Poems spawn sprawling, thoughtful talks at Downtown Books
Independent Bookstore Day takes place Saturday
Craig — It began with poems.
As four participants in a local poetry group read their latest work to each other, they sometimes lingered over each other’s writing, basking in a freshly formed alliterative phrase. But then the conversation, as if propelled by the poetry, traveled to other places: the pain of missing of a loved one, a riveting day of early spring, and a really long wait on hold to get some technical support.
They met on Wednesday, in a corner of Downtown Books, Coffee and Gifts.
“Jane and I go way back with this,” said David Morris, referring to fellow group member Jane Yazzie. Then Morris motioned to a photograph of Carol Jacobson, mounted on a wall close to the table.
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“And she was an important member of this group, too,” he said.
Jacobson, once the co-owner of Downtown Books, was instrumental in nourishing the poetry group and in kindling people’s interest in poetry in other venues, as well. Jacobson died in 2009.
“She’s actually the one that got me started writing poetry,” noted Jo Ann Baxter, who said Jacobson suggested that she take her poetry class at Colorado Northwestern Community College. Shirley Simpson, also in the poetry group, took the class as well.
The poetry group meets at the bookstore one Wednesday per month — often the third Wednesday — and usually participants include Janet Sheridan, who wasn’t able to make it this time around.
Baxter began the sharing on Wednesday, reading poems about her family and even breaking into the voices of her grandchildren as she read. Yazzie read a poem about a vision that refused to reveal itself — tantalizingly present, but indecipherable.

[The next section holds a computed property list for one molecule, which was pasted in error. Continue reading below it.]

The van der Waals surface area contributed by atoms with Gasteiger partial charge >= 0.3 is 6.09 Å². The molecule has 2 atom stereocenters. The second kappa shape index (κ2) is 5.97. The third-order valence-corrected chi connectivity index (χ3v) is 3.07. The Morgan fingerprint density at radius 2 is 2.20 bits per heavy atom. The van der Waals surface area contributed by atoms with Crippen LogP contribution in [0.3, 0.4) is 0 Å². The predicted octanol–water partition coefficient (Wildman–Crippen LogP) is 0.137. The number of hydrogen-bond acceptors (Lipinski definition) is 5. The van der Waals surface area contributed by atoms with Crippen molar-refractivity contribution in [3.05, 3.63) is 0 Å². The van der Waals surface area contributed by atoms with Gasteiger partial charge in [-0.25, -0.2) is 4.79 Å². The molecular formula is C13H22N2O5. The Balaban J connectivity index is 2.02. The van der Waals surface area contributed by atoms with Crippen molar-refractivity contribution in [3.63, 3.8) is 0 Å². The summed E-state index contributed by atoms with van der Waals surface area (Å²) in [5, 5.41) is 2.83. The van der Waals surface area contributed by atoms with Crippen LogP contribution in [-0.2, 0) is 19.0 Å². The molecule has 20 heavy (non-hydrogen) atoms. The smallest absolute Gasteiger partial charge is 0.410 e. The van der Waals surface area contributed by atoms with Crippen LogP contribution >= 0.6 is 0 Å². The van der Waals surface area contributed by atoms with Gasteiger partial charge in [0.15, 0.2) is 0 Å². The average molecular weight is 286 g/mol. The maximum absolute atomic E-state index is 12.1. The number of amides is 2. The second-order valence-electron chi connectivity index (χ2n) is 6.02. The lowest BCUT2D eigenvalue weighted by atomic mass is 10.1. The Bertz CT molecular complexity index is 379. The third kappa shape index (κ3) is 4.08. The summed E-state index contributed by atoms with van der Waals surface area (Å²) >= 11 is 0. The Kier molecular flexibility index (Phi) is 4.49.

After she read the poem, Yazzie described the way that any sort of creative expression forces a person to relinquish control.
“You don’t own it,” she said. “Not ever. You just decide what it is trying to ask you to say.”
Morris’s poetry, populated by trout, toads and a spring wind, seemed to bring his fellow poets — and anyone else who was listening — into the psyches of these tiny and ethereal creatures. Sometimes those psyches were funny and celebratory places, and other times they weren’t. One poem, in the voice of a trout, declares: “I find myself hooked/and hauled to shore/where/I dance to my death/on a first warm day of spring.”
Each reading launched a new strain of conversation, and when Simpson read a poem about the powerful ways in which she misses her father, others shared their sadness about lost loved ones.
Baxter noted the way a thoughtful group can unearth real conversation, a genuine and open-minded exchange. It’s the kind of conversation, she said, that might occur “whether it’s a book club or a poetry group or a political party group.”
The presence of the bookstore itself was palpable as the participants read and talked. Morris frequently encourages budding poets to pay attention to all of their senses, and Downtown Books is a place where a person can do that. Even if someone didn’t gaze at the book-lined shelves, it would be hard to miss the gentle clinking of dishes behind the counter or the rising scent of brewing coffee. There’s also the occasional customer who might be reading at his table and sometimes stealing curious glances at, say, a poetry group with a session in motion.
Liane Davis-Kling purchased Downtown Books from Terry Carwile in December 2014. The prospect of losing both a “gathering place,” as she termed it, and a reading place sparked her to purchase the store. So did her fondness for books.
“I love to read,” she said, noting that once she plunges into a book, “I won’t do anything else except read.”
Wednesday’s poetry meeting fell near the end of National Poetry Month — April — and just a few days before Independent Bookstore Day on Saturday. Davis-Kling has ordered a selection of Pulitzer Prize-winning works she plans to have up for sale at the bookstore on Saturday.
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